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Rate rise drives first home buyers out

Rate rise drives first home buyers out

Jack Han investigates the uncertain era for first home buyers.

November 2, 2009

The future for first home buyers remains uncertain, with more and more exiting the home loan market every month. And now as interest rates rise, and government grants are reduced, their triumphant return is more unlikely than ever.

The number of first time home buyers as a percentage of all home buyers dropped for the third consecutive month, from 28.5 percent in May to 24.7 percent in August, according to the Australian Bureau of Statistics. Real Estate Institute of Australia (REIA) president David Airey believes that we are simply seeing the market normalise.

“We had about 170,000 first home buyers in the past year – that’s about 50 percent above the usual number in the market, so I expect them to drop back to normal levels,” he told the Daily Telegraph.

Airey also believes that this will mainly affect properties in the lower price range. “The reduction in first-time buyers will certainly have an effect in the $250,000 to $450,000 price range, which is typically where these buyers aim for. Properties in this range could see sales decline but it will be a limited affect and probably not noticeable until the first quarter of next year.”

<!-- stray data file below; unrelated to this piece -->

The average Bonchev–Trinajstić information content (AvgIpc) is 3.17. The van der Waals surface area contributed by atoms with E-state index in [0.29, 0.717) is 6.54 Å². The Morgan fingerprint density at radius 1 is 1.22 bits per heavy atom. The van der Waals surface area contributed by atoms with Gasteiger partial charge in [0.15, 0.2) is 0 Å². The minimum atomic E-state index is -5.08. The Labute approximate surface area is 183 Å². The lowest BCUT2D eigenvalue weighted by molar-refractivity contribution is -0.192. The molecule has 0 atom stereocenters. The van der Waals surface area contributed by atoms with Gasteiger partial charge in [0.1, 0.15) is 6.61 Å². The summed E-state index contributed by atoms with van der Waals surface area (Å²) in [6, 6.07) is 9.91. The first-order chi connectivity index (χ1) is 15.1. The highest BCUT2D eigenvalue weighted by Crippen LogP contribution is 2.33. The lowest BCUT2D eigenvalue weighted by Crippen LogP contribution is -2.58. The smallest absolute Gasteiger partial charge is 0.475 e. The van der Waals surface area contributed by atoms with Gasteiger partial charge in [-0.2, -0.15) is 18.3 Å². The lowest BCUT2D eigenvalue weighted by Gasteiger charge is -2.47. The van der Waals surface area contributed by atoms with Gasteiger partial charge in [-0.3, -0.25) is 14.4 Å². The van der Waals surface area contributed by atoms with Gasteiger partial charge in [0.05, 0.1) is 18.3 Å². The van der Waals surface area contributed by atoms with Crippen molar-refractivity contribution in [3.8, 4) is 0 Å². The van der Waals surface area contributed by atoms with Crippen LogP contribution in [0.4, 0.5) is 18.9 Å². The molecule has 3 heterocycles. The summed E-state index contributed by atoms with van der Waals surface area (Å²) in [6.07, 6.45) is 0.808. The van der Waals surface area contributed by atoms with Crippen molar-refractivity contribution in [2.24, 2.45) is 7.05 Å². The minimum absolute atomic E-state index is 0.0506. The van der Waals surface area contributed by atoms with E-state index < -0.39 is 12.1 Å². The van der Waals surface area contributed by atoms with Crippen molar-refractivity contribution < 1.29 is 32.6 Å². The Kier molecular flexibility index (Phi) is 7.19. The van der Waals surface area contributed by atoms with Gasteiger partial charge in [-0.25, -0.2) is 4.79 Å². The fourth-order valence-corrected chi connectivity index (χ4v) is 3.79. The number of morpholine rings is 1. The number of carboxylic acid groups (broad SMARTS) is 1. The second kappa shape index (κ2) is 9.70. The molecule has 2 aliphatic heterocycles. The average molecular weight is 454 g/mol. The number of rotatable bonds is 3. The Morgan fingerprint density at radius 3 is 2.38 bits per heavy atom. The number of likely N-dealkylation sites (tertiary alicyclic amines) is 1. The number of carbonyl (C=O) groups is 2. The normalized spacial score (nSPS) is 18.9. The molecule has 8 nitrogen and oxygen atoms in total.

With interest rates on their way up over the next one-two years, what will it really take for rates to drive first home buyers from the market?

For example, Elena just took out a $270,000 25-year loan with a variable rate of 5.5 percent p.a. If her interest rate increased by 0.5 percent, this will add $82 to her monthly repayments each month.

The rule of thumb is to keep a 2 percent buffer to allow you to calculate if you will drown under a wave of rate rises. Using the example above, if Elena’s rate eventually rose from 5.5 to 7.5 percent, her monthly repayments will be about $337 more or $1,995.

Some first home owners are taking the initiative of increasing their monthly repayments by 2 percent now while their rate is still low. By adding $337 to Elena’s monthly repayments, she could save $75,000 of interest and potentially reduce her loan by over seven years.

Don’t let a few rate rises scare you away from owning a home. The message for first home buyers is caution, not clear out. Stick to your budget when browsing the market and start comparing for the lowest home loan rates today to beat the trends and save thousands.

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